SCAN PATTERN A-FOUR SCAN DIRECTIONS | ||||

Index t | Scan description | Theta | Outwards | scanning logic |

1 | Right | 0.00 | i −> i + 1 | j −> j |

2 | Left | 180.00 | i −> i − 1 | j −> j + 1 |

3 | Up | 90.00 | i −> i | j −> j − 1 |

4 | Down | 270.00 | i −> i | |

SCAN PATTERN B-EIGHT SCAN DIRECTIONS | ||||

Index t | Scan description | Theta | Outwards | scanning logic |

1 | Right | 0.00 | i −> i + 1 | j −> j |

2 | Left | 180.00 | i −> i − 1 | j −> j |

3 | RightUp | 45.00 | i −> i + 1 | j −> j + 1 |

4 | LeftDown | 225.00 | i −> i − 1 | j −> j − 1 |

5 | Up | 90.00 | i −> i | j −> j + 1 |

6 | Down | 270.00 | i −> i | j −> j − 1 |

7 | LeftUp | 135.00 | i −> i − 1 | j −> j + 1 |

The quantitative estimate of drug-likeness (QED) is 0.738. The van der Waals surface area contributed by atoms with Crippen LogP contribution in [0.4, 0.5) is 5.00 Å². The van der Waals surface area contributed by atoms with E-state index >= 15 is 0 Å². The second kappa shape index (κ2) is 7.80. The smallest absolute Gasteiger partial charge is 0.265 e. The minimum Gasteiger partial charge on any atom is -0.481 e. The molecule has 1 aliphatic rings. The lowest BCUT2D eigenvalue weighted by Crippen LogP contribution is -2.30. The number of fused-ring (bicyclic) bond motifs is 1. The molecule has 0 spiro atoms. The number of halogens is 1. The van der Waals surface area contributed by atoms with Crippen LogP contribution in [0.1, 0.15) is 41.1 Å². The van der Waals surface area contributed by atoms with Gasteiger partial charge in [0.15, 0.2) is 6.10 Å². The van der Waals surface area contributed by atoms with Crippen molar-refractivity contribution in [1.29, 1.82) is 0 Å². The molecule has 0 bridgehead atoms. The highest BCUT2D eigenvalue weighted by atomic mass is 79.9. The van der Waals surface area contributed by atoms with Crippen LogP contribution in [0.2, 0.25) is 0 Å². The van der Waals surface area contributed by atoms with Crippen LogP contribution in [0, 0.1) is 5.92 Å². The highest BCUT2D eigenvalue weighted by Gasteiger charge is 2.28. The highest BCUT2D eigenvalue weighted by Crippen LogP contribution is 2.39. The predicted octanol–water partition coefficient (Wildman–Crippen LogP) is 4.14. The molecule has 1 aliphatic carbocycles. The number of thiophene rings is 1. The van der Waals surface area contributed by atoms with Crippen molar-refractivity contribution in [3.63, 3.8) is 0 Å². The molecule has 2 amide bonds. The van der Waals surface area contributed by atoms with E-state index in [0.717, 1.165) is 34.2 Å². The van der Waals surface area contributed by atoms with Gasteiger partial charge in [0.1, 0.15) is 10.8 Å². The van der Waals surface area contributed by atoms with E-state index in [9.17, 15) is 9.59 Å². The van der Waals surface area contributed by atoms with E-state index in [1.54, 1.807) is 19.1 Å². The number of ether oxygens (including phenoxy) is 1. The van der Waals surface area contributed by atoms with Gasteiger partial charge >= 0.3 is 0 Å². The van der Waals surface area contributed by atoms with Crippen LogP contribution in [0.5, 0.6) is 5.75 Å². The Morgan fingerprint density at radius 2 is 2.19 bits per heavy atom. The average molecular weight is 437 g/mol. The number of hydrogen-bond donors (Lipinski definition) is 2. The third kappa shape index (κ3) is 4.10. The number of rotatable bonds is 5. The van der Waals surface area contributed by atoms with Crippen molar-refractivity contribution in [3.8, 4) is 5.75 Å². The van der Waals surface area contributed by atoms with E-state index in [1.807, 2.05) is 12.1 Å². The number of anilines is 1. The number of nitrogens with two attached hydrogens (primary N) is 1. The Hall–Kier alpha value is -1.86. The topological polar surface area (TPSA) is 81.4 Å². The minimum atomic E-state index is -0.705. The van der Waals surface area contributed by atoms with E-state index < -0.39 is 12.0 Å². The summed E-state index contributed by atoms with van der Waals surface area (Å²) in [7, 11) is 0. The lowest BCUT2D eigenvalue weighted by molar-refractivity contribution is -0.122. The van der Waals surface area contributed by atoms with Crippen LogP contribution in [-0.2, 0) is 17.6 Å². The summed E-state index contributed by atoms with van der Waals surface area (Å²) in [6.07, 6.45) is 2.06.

8 | RightDown | 315.00 | i −> i + 1 | j −> j + 1 |

SCAN PATTERN C-SIXTEEN SCAN DIRECTIONS | ||||

Index t | Scan description | Theta | Outwards | scanning logic |

1 | Right | 0.00 | i −> i + 1 | j −> j |

2 | Left | 180.00 | i −> i − 1 | j −> j |

3 | RightRightUp | 26.57 | Three | |

phase: | ||||

i −> i + 1 | j −> j | |||

i −> i + 1 | j −> j | |||

i −> i | j −> j + 1 | |||

4 | LeftLeftDown | 206.57 | Three | |

phase: | ||||

i −> −i − 1 | j −> j | |||

i −> −i − 1 | j −> j | |||

i −> −i | j −> j − 1 | |||

5 | RightUp | 45.00 | i −> i + 1 | j −> j + 1 |

6 | LeftDown | 225.00 | i −> i − 1 | j −> j − 1 |

7 | UpUpRight | 63.43 | Three | |

phase: | ||||

i −> i | j −> j + 1 | |||

i −> i | j −> j + 1 | |||

i −> i + 1 | j −> j | |||

8 | DownDownLeft | 243.43 | Three | |

phase: | ||||

i −> i | j −> j − 1 | |||

i −> i | j −> j − 1 | |||

i −> i − 1 | j −> j − 1 | |||

9 | Up | 90.00 | i −> i | j −> j + 1 |

10 | Down | 270.00 | i −> i | j −> j − 1 |

11 | UpUpLeft | 116.57 | Three | |

phase: | ||||

i −> i | j −> j + 1 | |||

i −> i | j −> j + 1 | |||

i −> i − 1 | j −> j | |||

12 | DownDownRight | 296.57 | Three | |

phase: | ||||